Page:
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Bahamas Will Simplify Onerous KYC Regulations, New York

13 December 2002

The Bahamian government is planning to extend the deadline for local financial institutions to apply KYC procedures to existing clients from the end of this year for twelve months. Minister of Financial Services and Investments, Allyson Maynard Ginson says that the requirements are too onerous in many cases and is planning amendments to the legislation to simplify them.

Introducing the amendment to the deadline this week, the Minister said that the the government has received extensive and unanimous representation from the industry to extend the deadline for the verification of existing customers from 31st December 2002 to 31st December 2003.

'There are a number of other amendments that the industry is seeking and which will in due course be brought forward,' said Ms Gibson. 'We expect to present a comprehensive schedule of amendments in this regard within the early part of the first quarter of next year.

'The amendment is urgent because section 6(6) provides that where a financial institution has not verified an existing customer by 1st December 2002, the account of that customer must be transferred to the Central Bank. Financial Institution is widely defined to include banks, trust companies, mutual fund administrators and operators, casinos, insurance companies, lawyers, real estate brokers, cooperatives, financial and corporate service providers, car dealers etc. Due to the onerous requirements to produce documentary evidence placed on clients of financial institutions, the compliance level for existing clients has been fairly low. Indeed, as at October 2002, only 229,001 accounts had been verified of 538,861. That is approximately 57.5% of all accounts that would have to be to the central bank. This does not include other unverified accounts of others defined as financial institutions under the Act.

'The PLP Government when it came to office in May 2nd 2002, undertook to review generally those aspects of the financial legislation compendium passed in December 2000, with the aim of clarifying, simplifying and rationalising those elements which made the conduct of legitimate business unnecessarily complex, repetitious and frustrating. By far the greatest single inhibitor of legitimate business activity, both domestic and international, has been the rigid, overly prescriptive requirements for KYC documentation under the Regulations made pursuant to the FTRA.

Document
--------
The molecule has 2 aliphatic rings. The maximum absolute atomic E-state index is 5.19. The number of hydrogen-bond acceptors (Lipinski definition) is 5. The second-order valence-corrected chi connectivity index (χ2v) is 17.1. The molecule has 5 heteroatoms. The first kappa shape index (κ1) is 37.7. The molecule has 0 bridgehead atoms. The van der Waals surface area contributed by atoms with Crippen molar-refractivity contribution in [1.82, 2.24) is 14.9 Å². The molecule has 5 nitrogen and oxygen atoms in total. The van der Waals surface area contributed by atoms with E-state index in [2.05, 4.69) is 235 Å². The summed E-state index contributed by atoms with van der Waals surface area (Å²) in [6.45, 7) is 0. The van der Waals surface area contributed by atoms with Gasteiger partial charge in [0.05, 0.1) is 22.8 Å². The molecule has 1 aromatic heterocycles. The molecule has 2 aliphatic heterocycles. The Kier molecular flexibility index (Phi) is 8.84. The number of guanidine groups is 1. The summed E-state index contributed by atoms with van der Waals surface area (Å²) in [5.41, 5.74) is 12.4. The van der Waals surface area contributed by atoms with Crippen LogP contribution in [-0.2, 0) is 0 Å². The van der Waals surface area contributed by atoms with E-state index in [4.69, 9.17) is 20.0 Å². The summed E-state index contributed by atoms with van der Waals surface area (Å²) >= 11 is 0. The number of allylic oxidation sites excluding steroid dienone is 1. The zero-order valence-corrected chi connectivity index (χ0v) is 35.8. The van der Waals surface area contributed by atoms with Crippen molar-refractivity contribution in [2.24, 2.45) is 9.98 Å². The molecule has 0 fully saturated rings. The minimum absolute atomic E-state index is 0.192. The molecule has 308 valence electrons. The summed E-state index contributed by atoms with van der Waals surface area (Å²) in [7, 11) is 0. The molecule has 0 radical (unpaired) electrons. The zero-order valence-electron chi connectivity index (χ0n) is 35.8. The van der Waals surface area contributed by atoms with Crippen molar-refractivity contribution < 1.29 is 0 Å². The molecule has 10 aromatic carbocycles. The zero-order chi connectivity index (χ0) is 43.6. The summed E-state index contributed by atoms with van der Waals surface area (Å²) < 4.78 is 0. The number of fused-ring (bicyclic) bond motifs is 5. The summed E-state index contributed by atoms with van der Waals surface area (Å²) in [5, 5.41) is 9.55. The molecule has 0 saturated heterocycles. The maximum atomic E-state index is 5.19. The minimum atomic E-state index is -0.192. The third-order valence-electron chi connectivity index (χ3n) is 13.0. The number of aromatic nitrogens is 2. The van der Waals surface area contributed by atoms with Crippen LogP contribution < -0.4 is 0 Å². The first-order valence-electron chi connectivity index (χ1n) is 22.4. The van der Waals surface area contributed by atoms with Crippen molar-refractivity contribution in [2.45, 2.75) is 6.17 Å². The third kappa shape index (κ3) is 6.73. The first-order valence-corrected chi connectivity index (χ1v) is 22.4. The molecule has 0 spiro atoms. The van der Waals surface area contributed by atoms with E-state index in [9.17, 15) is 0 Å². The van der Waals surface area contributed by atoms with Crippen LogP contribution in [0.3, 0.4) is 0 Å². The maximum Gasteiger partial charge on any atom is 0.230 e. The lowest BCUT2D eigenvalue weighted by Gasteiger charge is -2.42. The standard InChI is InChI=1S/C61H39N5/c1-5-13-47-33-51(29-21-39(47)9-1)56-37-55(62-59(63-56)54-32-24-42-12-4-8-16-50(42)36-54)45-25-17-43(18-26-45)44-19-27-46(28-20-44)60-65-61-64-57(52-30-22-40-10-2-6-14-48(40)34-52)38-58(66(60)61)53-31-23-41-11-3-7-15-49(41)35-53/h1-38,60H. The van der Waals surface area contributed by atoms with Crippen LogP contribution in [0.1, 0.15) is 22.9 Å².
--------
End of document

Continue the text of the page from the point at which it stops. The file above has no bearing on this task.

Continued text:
'The obligations under these regulations require financial institutions to obtain detailed documentation on their existing clients even though the money laundering risk of such accounts or facilities may be negligible. This has resulted in a significant expenditure of resources by financial institutions harassing long-standing well-known clients for pieces of evidence. This exercise has been applied to all facilities, even ones belonging to the young paperboy, grocery packing boy and pensioners. Clearly the opportunity for money laundering by these customers is virtually non-existent. Yet the same level of resources and efforts of exertion are applied to these groups as are applied to those higher-risk categories for money laundering.

'It is noteworthy that one of our international partners suggests that further time should be given to banks to allow further compliance with the provisions and that financial institutions should be encouraged to review their lists of outstanding accounts using a risk based approach in order not to devote excessive resources to small domestic accounts. Another partner suggests that the retrospective due diligence requirement should be reviewed with a threshold instituted for small accounts of pensioners who are well known to the bankers.

The Minister made it clear that the proposed amendments in no way weakened the Bahamas' commitment to effective regulation:

'Very clearly, no serious financial centre and certainly not The Bahamas, whose credentials are well established and whose vintage is almost 60 years, could be taken seriously if it did not do as we have done i.e. make clear its condemnation of money laundering, terrorist financing or any other use of its system of launder proceeds of nefarious trade. These illicit activities undermine the foundation of the country's financial system and the world's banking system.

We do not support drug trafficking.
We do not support money laundering.
We do not support terrorist financing.

'At the end of October, the IMF mission conducted a module II assessment of our financial services sector, with particular emphasis on our anti-money laundering and combating terrorist financing regime. Again this exercise which involved, like the CFATF mutual evaluation, private and public sector participation, also focussed heavily on areas for rationalising what has come to be regarded in some quarters as a cumbersome framework. This observation is especially true of the KYC requirements for verification of existing accounts.

Ms Gibson's speech to Parliament also highlighted the importance of the banking sector to the Bahamas:

'An analysis of our Central Bank statistics for the year 2000 there were then over 4,000 Bahamians working in the banking industry, averaging a salary of over $62,000 per year (this includes the salaries of expatriates working in The Bahamas). The wage levels of this group of Bahamians is nearly 4 times the GDP per capita and a quick analysis tells us that this leads directly to 11,000 jobs. Also, it affects another 14,000 dependents, using the national average for dependents. Therefore, nearly 30,000 persons are affected by this class of persons; who altogether constitute a significant portion of the Bahamian middle class. Over the last 5 years the banking sector produced $100,000,000 in government fees.'

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